Fed. R. Civ. P. 54(b) allows a court to revise, at any time, an “order or other decision . . . that adjudicates fewer than all the . . . rights and liabilities of fewer than all the parties” but “does not end the action as to any of the claims or parties.” Fed.R.Civ.P. 59(e) allows a party to ask a court to alter or amend a judgment. Under Fed.R.Civ.P. 60(b), a party may ask a court for relief from a “final judgment, order, or proceeding” under six specific circumstances. Finally, although the “law of the case” doctrine holds that “a court generally should not reopen issues decided in earlier stages of the same litigation, ” United States v. Harris, 531 F.3d 507, 513 (7th Cir. 2008) (citing Agostini v. Felton, 521 U.S. 203, 206 (1997)), that doctrine does authorize reconsideration of a previous ruling in the same litigation under certain circumstances.

         Perhaps the plaintiffs failed to cite any of the above rules or doctrines because they construed a comment that the court made to one of the plaintiffs' lawyers as an invitation to take a second bite of the apple. In issuing its oral ruling at the January 4, 2018 hearing, the court stated that there was “just simply no link, meaning that there's no discussion either of any of the premises, there's no discussion of any of the specific products, there's no discussion of anything really that particularly directly relates to this case” in Garza's reports. Dkt. No. 146 at 76, lines 16-20. Counsel for the plaintiffs asked to respond to that conclusion, clarifying that “Mr. Garza does cite in his report the testimony about the WEPCO's Oak Creek Powerhouse.” Id. at 79, lines 10-11. The court acknowledged that correction, and apologized for the misstatement. Id. at 79, lines 12, 20; 80, lines 20-22, 25; 81, lines 1-3. The court determined, however, that while it had been overbroad in stating that Garza had made no mention of any of the premises, “that still doesn't address the reliable methodology issue.” Id. at 81, lines 15-23. Counsel for the plaintiffs began to argue in response, stating, “Well, I would again-, ” but the court- having made its decision, and being ready to move on-cut him off, stating, “Mr. McCoy, if you want to file a motion to reconsider, I'd be happy to entertain it.” Id. at 81, line 25; 82, line 1.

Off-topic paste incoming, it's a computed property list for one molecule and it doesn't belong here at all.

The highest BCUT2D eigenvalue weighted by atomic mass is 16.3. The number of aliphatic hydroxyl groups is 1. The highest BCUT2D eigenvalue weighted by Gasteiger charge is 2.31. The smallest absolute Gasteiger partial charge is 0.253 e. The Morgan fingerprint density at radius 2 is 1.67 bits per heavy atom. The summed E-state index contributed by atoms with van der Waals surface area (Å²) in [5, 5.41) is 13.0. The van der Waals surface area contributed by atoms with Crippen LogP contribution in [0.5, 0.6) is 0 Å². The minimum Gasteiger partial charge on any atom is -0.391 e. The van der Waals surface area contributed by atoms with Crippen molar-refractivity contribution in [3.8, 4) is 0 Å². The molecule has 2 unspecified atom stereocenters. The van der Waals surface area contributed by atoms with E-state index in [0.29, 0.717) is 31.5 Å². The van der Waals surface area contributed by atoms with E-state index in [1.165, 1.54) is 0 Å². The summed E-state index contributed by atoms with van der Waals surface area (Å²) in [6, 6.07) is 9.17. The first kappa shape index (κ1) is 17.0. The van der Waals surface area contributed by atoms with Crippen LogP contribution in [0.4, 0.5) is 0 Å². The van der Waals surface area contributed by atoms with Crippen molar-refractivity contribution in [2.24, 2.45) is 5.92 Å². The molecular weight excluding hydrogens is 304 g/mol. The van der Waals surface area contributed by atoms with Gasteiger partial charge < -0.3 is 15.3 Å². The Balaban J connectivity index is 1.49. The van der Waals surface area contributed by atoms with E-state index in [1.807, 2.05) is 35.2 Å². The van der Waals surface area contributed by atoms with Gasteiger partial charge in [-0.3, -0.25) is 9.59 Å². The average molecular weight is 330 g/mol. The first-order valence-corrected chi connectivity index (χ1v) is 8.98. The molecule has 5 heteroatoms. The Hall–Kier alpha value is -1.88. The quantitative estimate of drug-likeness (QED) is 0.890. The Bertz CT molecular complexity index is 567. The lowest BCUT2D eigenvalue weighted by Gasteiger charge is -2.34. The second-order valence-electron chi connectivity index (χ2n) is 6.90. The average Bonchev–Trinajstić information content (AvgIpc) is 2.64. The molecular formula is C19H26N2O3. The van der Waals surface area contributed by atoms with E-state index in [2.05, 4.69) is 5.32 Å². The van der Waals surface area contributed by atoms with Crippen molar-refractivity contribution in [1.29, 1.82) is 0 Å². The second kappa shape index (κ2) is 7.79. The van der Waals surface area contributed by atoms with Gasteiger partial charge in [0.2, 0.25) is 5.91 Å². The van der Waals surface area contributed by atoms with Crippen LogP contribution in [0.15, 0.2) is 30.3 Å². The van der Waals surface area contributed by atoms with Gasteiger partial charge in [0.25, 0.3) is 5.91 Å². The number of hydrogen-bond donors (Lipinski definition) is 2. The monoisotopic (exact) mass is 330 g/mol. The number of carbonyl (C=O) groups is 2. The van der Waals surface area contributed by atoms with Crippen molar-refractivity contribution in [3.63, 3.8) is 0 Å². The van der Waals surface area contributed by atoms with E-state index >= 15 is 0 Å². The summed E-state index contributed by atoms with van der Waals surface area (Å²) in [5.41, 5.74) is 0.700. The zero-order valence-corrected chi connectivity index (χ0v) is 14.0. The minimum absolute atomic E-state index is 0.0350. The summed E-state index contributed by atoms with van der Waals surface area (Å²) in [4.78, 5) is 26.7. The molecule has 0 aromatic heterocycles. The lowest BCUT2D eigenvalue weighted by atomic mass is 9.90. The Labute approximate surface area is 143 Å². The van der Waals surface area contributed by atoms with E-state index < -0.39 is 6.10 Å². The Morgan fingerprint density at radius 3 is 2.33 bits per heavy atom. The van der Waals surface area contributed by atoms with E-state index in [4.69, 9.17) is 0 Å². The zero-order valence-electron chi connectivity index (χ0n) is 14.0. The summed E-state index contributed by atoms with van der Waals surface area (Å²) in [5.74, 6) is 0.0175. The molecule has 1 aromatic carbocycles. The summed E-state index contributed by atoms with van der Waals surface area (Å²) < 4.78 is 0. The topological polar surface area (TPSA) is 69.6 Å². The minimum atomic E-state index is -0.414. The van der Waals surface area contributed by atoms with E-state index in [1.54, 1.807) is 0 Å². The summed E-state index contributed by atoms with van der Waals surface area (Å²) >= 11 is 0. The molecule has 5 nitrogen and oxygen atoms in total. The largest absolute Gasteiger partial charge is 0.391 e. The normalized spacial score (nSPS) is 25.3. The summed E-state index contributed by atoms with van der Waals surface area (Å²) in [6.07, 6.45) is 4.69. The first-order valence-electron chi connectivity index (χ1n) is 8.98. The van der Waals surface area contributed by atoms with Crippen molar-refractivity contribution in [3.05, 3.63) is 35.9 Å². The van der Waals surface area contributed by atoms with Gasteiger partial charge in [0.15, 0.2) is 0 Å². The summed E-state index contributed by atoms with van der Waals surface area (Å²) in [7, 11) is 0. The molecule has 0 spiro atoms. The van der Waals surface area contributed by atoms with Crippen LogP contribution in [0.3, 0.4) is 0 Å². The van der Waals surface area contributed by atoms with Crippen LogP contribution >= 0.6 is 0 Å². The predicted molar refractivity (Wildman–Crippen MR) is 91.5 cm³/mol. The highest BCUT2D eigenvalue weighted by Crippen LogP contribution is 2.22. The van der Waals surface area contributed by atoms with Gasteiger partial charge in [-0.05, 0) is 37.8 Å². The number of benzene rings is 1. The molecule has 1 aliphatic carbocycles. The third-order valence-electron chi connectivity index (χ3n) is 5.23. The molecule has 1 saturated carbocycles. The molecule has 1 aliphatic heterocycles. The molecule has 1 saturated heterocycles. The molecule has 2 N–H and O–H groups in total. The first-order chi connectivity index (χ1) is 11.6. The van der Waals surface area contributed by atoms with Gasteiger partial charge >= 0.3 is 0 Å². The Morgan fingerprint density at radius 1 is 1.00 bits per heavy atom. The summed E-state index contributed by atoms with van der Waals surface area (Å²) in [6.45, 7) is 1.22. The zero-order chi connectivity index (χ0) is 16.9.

Counsel for the plaintiffs appears to have taken this statement as an invitation to take a second kick at the cat-a second opportunity to make the arguments that the plaintiffs had made (unsuccessfully) in their written responses to the Daubert and in their oral presentation at the January 4, 2018 hearing. That was not the intent of the court's statement that if counsel wanted to file a motion to reconsider, the court would be happy to entertain it. The court made the statement, in part, to signal that it would hear no further argument on the question of Garza's testimony. It assumed that, if the plaintiffs elected to file a motion to reconsider, they would present it under one of the applicable rules or doctrines governing motions to “reconsider.” Because they did not, the court considers each possible option.

         1. Motion to Alter or Amend Judgment Under Rule 59(e)

         Rule 59(e) allows a party to file a motion asking the court to alter or amend a judgment, as long as the party files that motion “no later than 28 days after the entry of the judgment.” The court did not enter a judgment on January 4, 2018, so there is no judgment for the court to alter or amend. Rule 59(e) does not apply.

         2. Motion for Relief from a Final Order Under Rule 60(b)

         Rule 60(b) allows a party to seek relief from an “order” for any of six reasons:

(1) mistake, inadvertence, surprise or excusable neglect;
(2) newly-discovered evidence that, with reasonable diligence, could not have been discovered in time to move for a new trial under Rule 59(b);
(3) fraud (whether previously called intrinsic or extrinsic), misrepresentation, or misconduct ...